whom he does not remember at all. He also hung on to all the photos of his
mother. I find it very touching that he is such a devoted son.

However, he agreed to lend me photos that showed people he did not know.
I could not believe what I saw! There was a photo of my father at about 3
years old, with his mother and older sister, similar to the one SIGAL
family photo my father had been able to save. There were several photos
of the two sisters of the mother of the R***** brothers, each with spouses
and / or children. I knew who these people were, only because names on
the backs of some photos were those my father had mentioned. I was able
to tell my cousin, "This was your aunt! These were your little cousins!"

Some of the other photos showed a person or persons whose name on the back
I do not know; others provided no name or information, and I did not
recognize the person. But I found a wonderful turn-of-the-century photo
of the exquisite eldest aunt of the R***** brothers, with her three
sparklingly beautiful little children - and their first names are on the
back of the photo. Any such clue is a help in further research!

Now I must visit my cousins in Budapest, in order to meet all of them and
their families, and to see the rest of the photographs! I still have a
thousand questions, and I want to find more family. More important, we are
alive and we need to celebrate life. I must locate a person who speaks
both Hungarian and English, and with whom all of us can feel comfortable in
Budapest and / or Vienna.

I have found these relatives in large part due to the existence of
JewishGen and its various SIGs and sources of information. Thank you,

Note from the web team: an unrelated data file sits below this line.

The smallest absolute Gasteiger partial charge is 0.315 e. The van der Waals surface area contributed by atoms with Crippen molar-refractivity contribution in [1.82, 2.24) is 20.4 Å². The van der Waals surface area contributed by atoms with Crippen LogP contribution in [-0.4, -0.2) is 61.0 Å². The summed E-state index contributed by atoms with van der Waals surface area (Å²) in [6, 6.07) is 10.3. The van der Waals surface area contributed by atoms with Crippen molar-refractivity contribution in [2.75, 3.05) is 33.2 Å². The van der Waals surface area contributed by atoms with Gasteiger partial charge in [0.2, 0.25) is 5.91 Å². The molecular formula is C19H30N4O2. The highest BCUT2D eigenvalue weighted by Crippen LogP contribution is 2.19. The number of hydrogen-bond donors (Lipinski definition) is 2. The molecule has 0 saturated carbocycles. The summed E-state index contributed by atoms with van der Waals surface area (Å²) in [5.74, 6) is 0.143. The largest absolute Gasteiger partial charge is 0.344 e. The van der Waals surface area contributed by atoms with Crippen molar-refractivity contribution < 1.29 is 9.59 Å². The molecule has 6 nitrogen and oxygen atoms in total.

also, to the dozens of Genners and SIGgers who have helped me with all
kinds of advice; I have tried to thank each of you personally. My
financial contribution will be on its way to JewishGen.

Shana Tova to all. May we see peace in Israel and throughout the world,
this year.

Marilyn Sheridan (Miriam SIGAL)
Tucson, AZ, USA

Surname REESE from Lithuania #general

Steve Orlen
 

On Shimon ORLIN's 1910 ship manifest, he lists as leaving behind a sister
Bane REESE, in Sosle (aka Zaslia, et al). On Shimon's daughter Riwa's
manifest (same boat, separate listing), she lists as leaving behind her
aunt, Bassa REESE. The same person, of course. This is the first time
I've heard of this great-great-aunt. The ORLIN family also lived in
Vieves, Bagaslaviskis, and Vilnius. Also, I don't recognize either Bane or
Bassa as Jewish given names. The closest I can come is Basya, Bina, and
Bune. Do any of the Lithuanian REESE's have such a woman in their trees?

Best, Steve Orlen
Tucson, Arizona

Benno: the name #general

Ben Griffin <bgriffin@...>
 

I'm wondering what the history of the forename "Benno" is. Is it a
diminutive of Benjamin? Is it specifically Jewish, or specifically
German, or what? Anything you know might help.

Thanks

Benjamin Griffin